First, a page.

Birth defects are more common in the kidney and urinary system (urinary tract) than in any other system of the body. Defects can develop in the
Each kidney continuously produces urine, which then drains through the ureter into the bladder at a low pressure. From the bladder, urine drains through the urethra to exit the body. In males, the urethra is located in the penis. In females, the urethra ends in the vulvar area (the area of the external female genital organs). Usually, urine is free of bacteria and other infectious organisms.
Urinary tract defects may
Block or slow the flow of urine
Allow urine to flow backwards from the bladder to the kidneys (urinary reflux)
Urinary reflux usually happens when defects involve the junction where a ureter connects to the bladder. Normally the junction allows urine to flow only one way, from the kidneys to the bladder. Defects of the junction can allow urine to flow backward from the bladder into the kidney (urinary reflux). In addition, other defects that block the flow of urine can increase the pressure in the bladder and cause urinary reflux. Reflux can affect one side or both sides.
Severe urinary tract defects in a fetus can cause little or no urine to be produced. The fetus's urine becomes part of the fluid that surrounds the fetus in the uterus (called amniotic fluid). If the fetus does not release enough urine, the amount of amniotic fluid is reduced. If there is too little amniotic fluid, the fetus's lungs, heart, face, and limbs may develop abnormally. Severe defects can cause death while the fetus is in the womb or shortly after birth.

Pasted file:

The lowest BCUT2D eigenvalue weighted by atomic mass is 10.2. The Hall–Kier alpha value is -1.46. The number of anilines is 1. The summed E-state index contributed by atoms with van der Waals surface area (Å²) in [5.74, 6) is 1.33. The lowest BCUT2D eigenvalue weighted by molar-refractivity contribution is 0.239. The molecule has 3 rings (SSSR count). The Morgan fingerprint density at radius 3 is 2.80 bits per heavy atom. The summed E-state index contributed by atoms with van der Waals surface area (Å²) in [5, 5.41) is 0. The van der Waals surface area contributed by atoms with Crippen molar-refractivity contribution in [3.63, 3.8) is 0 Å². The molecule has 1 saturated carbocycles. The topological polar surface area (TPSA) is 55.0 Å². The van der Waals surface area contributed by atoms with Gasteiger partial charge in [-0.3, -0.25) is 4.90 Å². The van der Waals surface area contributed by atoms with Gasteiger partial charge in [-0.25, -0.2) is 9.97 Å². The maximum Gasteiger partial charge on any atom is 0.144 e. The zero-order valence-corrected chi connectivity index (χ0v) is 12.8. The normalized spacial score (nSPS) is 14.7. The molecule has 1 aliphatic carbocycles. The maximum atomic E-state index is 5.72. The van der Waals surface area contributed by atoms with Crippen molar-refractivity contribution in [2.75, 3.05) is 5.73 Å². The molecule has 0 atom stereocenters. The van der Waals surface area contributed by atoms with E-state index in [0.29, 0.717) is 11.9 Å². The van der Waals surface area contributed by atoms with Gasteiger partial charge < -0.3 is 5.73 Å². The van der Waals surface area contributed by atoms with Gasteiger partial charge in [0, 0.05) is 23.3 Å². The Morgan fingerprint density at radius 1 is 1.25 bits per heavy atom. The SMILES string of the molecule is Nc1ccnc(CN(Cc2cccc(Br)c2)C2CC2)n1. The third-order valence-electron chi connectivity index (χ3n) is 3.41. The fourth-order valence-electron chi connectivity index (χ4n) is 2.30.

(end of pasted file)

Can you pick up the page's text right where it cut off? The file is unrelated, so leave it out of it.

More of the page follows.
Many urinary tract defects cause no symptoms and are often discovered only when imaging studies are done for other reasons, or during a well-child examination. Some kidney defects do not cause problems or become known until adulthood.
When urinary tract defects do cause symptoms, children may have
Children who have urinary obstruction are also at increased risk of significant urinary bleeding after a minor injury because the kidney is under pressure.
Before birth, urinary tract defects are often discovered by doctors during routine prenatal ultrasonography or other routine screening tests for hereditary disorders.
After birth, if doctors suspect a child has a urinary defect, they typically do imaging tests such as ultrasonography, computed tomography (CT), nuclear scans, and magnetic resonance imaging (MRI). Sometimes, doctors do intravenous urography or cystoscopy. In cystoscopy, doctors look inside the bladder and urethra through a flexible viewing tube called a cystoscope (a type of endoscope).
To diagnose certain defects of the urinary tract, doctors sometimes do a test called voiding cystourethrography (VCUG). For voiding cystourethrography, a catheter is passed through the urethra into the bladder, a liquid that shows up on x-rays (contrast agent) is put through the catheter, and x-rays are taken before and after the child urinates.
As children grow, these tests may be repeated at scheduled intervals to assess how the bladder, ureters, urethra, and kidneys are developing or functioning.